Prodigies shoot for more glory

After successful title seasons, a pair of youth basketball teams have their sights on more trophies in 2013.

The Wolves and Comets won the 2012 Cayman Islands Basketball Association Under-19 Basketball League. Among the dominant figures was boys Most Valuable Player Peter Grant, 18, who is confident in another strong season this year.

“Most of the teams are lacking experience so I hope to see us back in the finals,” Grant said. “I don’t really think the league gives me enough of a challenge. Do I think I’m the best U19 player? Yes sir, I think so.

“In one-on-one situations, I don’t think you can find anyone that can stop me.”

The George Town native justified the bravado last year. Grant was the league’s regular season MVP after guiding the Wolves to an unbeaten 8-0 mark while being the competition’s top scorer (24.1 points per game), passer (5.9 assists per game) and free throw shooter (shooting 66.7 per cent from the free throw line).

Grant would cap it off with the Finals MVP, producing a season-high 39 points, 13 rebounds, five assists and six steals against 4-4 Wesleyan Christian Academy in a 90-73 victory. The win gave the Wolves three consecutive U19 championships.

On the girls side, the Comets featured Chloe Powery, 15, who took her side to a 5-4 mark after leading the league in scoring (28.7ppg), assists (4.2apg) and steals (39). Powery then had a Finals MVP performance against the 6-3 Lynx as she netted a game-high 28 points, 17 rebounds and two assists in a 52-48 victory.

Powery, who turns 16 in February, states her motivation was to play abroad.

“Looking back, I missed some training due to studying,” Powery said. “I want to continue getting my grades up so I can get out of here and play college ball in the US. That’s my dream.

“I’m playing next season for the U19 league, most likely I will not be in the U16 league. I’m hopeful for a repeat. We can dominate them if we practice more. We hardly practiced yet we performed good.”

Powery had help from Khailan O’Connor, who posted 10 points and eight rebounds, and Ashley Ebanks, who added eight points and 12 rebounds. All excelled under head coach Eckerd McField, whose Comets emerged U19 champs for the first time.

Their biggest challenge could again be the Lynx, under coach Denton Cole. Leading the charge is double-double threat April Ebanks, who nabbed 21 points, 28 rebounds, seven assists and four steals in the finals. Tenisa Richards, 10 points and five rebounds, and Jade Wheeler, 13 rebounds, could also play major roles.

McField states based on how this season has progressed, no accolade is out of reach.

“I was the head coach with Peter Grant and Brandon Glasgow helping out a lot as assistant coaches on the coaching staff,” McField said. “As for the girls, the regular season doesn’t matter. It’s all about the playoffs and finals.

“All the time you see teams struggling to be at .500 and they turn on the switch. These girls showed me that this season.”

Wesleyan, behind head coach Jonathan Powery and assistant coach Shane Ebanks, nearly followed the Comets’ example after toppling 6-2 Bodden Town in the boys semi-finals. The West Bay outfit had star talent in Arin Taylor (21 points and four assists in the final), Albis Amaya (14 points, 10 rebounds) and Daniel Britton (10 points, 14 rebounds, four steals).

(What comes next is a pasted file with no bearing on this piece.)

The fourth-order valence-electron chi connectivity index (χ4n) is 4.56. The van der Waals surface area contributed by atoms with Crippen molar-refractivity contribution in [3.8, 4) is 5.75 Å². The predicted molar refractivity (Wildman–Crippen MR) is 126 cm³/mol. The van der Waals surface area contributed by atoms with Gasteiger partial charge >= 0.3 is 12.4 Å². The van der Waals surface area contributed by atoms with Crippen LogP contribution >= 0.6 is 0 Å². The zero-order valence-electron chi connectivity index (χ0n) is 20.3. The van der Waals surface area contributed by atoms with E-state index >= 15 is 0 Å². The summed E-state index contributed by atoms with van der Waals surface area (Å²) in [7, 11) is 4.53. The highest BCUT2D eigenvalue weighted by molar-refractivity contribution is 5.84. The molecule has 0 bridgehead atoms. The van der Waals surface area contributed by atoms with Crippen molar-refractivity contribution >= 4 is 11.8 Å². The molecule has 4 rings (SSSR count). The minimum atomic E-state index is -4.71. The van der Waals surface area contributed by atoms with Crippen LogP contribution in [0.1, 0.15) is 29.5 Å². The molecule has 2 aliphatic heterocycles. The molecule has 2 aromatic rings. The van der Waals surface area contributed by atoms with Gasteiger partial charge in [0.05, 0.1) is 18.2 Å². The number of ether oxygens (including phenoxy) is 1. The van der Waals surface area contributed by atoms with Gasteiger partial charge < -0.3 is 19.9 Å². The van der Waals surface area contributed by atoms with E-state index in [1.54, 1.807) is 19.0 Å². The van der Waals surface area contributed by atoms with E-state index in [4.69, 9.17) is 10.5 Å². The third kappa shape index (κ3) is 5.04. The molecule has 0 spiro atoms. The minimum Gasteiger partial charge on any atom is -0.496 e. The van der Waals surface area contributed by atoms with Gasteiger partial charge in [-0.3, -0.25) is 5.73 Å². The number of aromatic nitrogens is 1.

Wesleyan will be pressed to dethrone a black and green pack bringing back most of its roster. As Wolves head coach Duran ‘Trinni’ Whittaker states, more talent will come through the ranks.

“Against Wesleyan, we set our focus on defence with a lot of transition baskets,” Whittaker said. “We gave up a lot of easy points to Arin as Peter lapsed on defence but that’s him at times. Wesleyan did a great job and I give props to them for making the final. We did what we had to do.

“The season was good and I would like to see more teams next season. We’re always trying to keep a collection of players. Most of these Wolves came from the U16 team, which struggled. We want to keep as good a side as possible. I’m looking forward to 2013.

“If all of the teams get stronger in the offseason, there will probably be some tough ones. Most of my players got a year or two left to go in this. We just have to replace a few players like David Powery.”

While Grant will remain the focal point, the biggest adjustment figures to be the loss of Powery, 19. The Prospect native had 11 points and eight rebounds in the final and states he will miss this stage.

“It was my second straight title in my second year with the Wolves and definitely, I’m going to miss it,” Powery said. “But they got a productive core. It could be a real struggle to get another title and I hope they can keep the stride going in championship games every year. All you can do is aim for the best and hope for the best.

“Give credit to Wesleyan, who have increased in competitiveness the last few years. They challenged players to step up their game and guys like Juawon Ebanks can ball and take Wesleyan far. They did a good job at the beginning of the final. Once we secured the momentum, they couldn’t stop us.”

As Powery alludes to, the Wolves have depth on the roster. While Grant and Reuben Barnes (who had 10 points and nine rebounds in the final) figure to be stars, the supporting cast features talents like Daviel Foster, Joshua Ebanks-Brown and Michael Dawes. For role players like 6ft centre Stewart Watt, 17, confidence is in abundance.

“This is my first season with the Wolves and I just started basketball in the summer,” Watt said. “I think our season started too slow but we got it together once we got the momentum. Peter at point guard had vision and David did a very good job of hustling and getting our own rebounds back.

“If you see the Wolves next season, we will challenge again and it will be a four-peat. We can continue to secure championships again and again.”

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